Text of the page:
Rheta Grimsley Johnson Discusses And Signs The Dogs Buried Over The Bridge

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Rheta Grimsley Johnson Discusses And Signs The Dogs Buried Over The Bridge
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The Booksellers at Laurelwood says
Award-winning journalist and former reporter and columnist for The Commercial Appeal brings us the story of her life and the amazing dogs she has known and loved along the way. Real Good Dog Rescue will also be on-site with some pups looking for their furever homes!

About the book:
In The Dogs Buried Over the Bridge, nationally syndicated columnist Rheta Grimsley Johnson uses a parade of beloved dogs to take readers on a colorful journey. It's not really a dog book in the Old Yeller sense; it's a personal story that uses dogs as metaphors for love, loss, and life. "Working for newspapers ages you exponentially; it's like dog years," Rheta says. Readers follow her as a starry-eyed newlywed starting a weekly newspaper on Georgia's exotic St. Simons Island, through stints at various other Southern newspapers, and finally to her writing life in remote and dog-friendly Fishtrap Hollow, MS. That's the dateline for her long-running column and the place Rheta has called home for almost 30 years, despite growing up "a girl of curbs and gutters, not creeks and critters." Along the way, readers meet Rheta's eccentric neighbors, her friends, her three husbands, and best of all —her dogs. She introduces Monster, "a big galoot of a mutt, the variegated color of a hand-knitted sweater a dour aunt might give you for Christmas"; Humphrey, who spent much of one night in an apartment complex "patiently lining stolen shoes up at our back door like a clearance rack at Payless"; Mabel (pronounced May-Belle), the first of the dogs to be buried "over the bridge" in Rheta's sad little dog cemetery, who was "so beautiful that it never really mattered how much toilet paper she shredded, whose hairbrush she destroyed, where she sat or slept… Scolding Mabel would have been stomping a rose"; and Pogo and Albert, who taught Rheta that "grief can kill you, whatever your species. It isn't pretty, and it's a walk you must take alone." There are other dogs as well, for hers has been a life that measures its quality in canines.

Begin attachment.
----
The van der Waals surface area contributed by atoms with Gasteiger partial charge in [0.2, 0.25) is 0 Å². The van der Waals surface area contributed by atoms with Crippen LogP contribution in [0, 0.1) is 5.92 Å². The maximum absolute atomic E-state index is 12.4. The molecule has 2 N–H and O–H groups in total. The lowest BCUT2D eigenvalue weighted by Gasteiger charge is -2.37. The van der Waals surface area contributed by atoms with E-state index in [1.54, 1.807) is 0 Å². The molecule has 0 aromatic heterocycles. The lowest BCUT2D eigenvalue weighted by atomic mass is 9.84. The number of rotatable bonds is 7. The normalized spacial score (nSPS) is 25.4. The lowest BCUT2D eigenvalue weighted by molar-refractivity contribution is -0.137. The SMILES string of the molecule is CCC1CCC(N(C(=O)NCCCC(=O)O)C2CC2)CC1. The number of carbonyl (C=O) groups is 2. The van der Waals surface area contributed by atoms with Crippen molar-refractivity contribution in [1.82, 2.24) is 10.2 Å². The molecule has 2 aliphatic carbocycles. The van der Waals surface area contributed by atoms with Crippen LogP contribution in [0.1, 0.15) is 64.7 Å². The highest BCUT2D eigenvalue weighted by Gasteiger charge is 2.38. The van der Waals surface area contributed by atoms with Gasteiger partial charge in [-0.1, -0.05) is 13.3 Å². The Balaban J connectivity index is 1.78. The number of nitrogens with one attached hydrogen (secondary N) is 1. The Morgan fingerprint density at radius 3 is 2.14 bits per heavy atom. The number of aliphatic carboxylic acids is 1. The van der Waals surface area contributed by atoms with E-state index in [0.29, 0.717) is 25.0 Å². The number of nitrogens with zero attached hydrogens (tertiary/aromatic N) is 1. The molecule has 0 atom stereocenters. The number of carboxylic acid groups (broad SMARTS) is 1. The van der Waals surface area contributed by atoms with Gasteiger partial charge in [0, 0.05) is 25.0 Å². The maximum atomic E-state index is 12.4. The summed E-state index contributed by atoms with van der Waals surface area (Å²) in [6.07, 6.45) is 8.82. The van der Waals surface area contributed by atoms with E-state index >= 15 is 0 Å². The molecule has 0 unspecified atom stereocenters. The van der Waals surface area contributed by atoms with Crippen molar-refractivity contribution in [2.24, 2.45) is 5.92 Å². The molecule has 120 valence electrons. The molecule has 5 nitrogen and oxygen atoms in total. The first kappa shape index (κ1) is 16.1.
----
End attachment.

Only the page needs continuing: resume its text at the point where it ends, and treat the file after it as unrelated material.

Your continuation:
About the author:
Rheta Grimsley Johnson, the award-winning reporter and columnist for The Atlanta Journal & Constitution, now writes her witty, wise and poignant column once a week for King Features Syndicate. Johnson travels the country in search of the stories, the voices and the spirit of ordinary Americans, frequently reporting from her native South, with datelines from Washington, D.C., to Iuka, MS. From 1980 until 1994, when she joined the Journal and Constitution, she was a reporter and columnist for The Commercial Appeal in Memphis, TN., and Scripps Howard News Service. She has earned an impressive collection of awards for her writing, including the National Headliner Award for commentary in 1985 and Scripps Howard’s Ernie Pyle Memorial Award for outstanding human-interest reporting in 1984. She was Scripps Howard Writer of the Year from 1983 to 1985. And in 1991, she was one of three finalists for the Pulitzer Prize for commentary.
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By: The Booksellers at Laurelwood

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